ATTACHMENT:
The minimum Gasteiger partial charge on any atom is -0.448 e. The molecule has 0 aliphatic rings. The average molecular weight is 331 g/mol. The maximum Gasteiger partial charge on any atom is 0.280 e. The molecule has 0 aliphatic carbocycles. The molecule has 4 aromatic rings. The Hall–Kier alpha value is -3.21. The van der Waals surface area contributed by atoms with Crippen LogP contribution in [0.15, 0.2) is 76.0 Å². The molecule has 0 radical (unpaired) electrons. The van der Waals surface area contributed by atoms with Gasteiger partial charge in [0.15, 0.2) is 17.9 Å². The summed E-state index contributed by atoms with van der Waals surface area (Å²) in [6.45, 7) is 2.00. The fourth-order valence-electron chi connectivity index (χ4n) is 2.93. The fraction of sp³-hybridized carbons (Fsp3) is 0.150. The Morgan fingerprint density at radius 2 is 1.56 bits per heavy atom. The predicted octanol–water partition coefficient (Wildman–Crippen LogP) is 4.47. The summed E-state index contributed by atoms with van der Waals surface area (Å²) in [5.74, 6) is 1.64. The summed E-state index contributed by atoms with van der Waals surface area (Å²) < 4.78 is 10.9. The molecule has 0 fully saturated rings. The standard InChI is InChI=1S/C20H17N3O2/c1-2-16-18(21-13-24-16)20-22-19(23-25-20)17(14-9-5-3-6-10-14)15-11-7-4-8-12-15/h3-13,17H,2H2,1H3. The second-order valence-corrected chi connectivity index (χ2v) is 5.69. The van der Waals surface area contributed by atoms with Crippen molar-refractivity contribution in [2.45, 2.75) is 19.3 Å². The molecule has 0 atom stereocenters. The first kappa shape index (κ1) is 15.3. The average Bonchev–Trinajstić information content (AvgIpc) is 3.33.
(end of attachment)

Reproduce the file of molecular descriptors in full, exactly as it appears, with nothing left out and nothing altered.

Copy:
The minimum Gasteiger partial charge on any atom is -0.448 e. The molecule has 0 aliphatic rings. The average molecular weight is 331 g/mol. The maximum Gasteiger partial charge on any atom is 0.280 e. The molecule has 0 aliphatic carbocycles. The molecule has 4 aromatic rings. The Hall–Kier alpha value is -3.21. The van der Waals surface area contributed by atoms with Crippen LogP contribution in [0.15, 0.2) is 76.0 Å². The molecule has 0 radical (unpaired) electrons. The van der Waals surface area contributed by atoms with Gasteiger partial charge in [0.15, 0.2) is 17.9 Å². The summed E-state index contributed by atoms with van der Waals surface area (Å²) in [6.45, 7) is 2.00. The fourth-order valence-electron chi connectivity index (χ4n) is 2.93. The fraction of sp³-hybridized carbons (Fsp3) is 0.150. The Morgan fingerprint density at radius 2 is 1.56 bits per heavy atom. The predicted octanol–water partition coefficient (Wildman–Crippen LogP) is 4.47. The summed E-state index contributed by atoms with van der Waals surface area (Å²) in [5.74, 6) is 1.64. The summed E-state index contributed by atoms with van der Waals surface area (Å²) < 4.78 is 10.9. The molecule has 0 fully saturated rings. The standard InChI is InChI=1S/C20H17N3O2/c1-2-16-18(21-13-24-16)20-22-19(23-25-20)17(14-9-5-3-6-10-14)15-11-7-4-8-12-15/h3-13,17H,2H2,1H3. The second-order valence-corrected chi connectivity index (χ2v) is 5.69. The van der Waals surface area contributed by atoms with Crippen molar-refractivity contribution in [2.45, 2.75) is 19.3 Å². The molecule has 0 atom stereocenters. The first kappa shape index (κ1) is 15.3. The average Bonchev–Trinajstić information content (AvgIpc) is 3.33.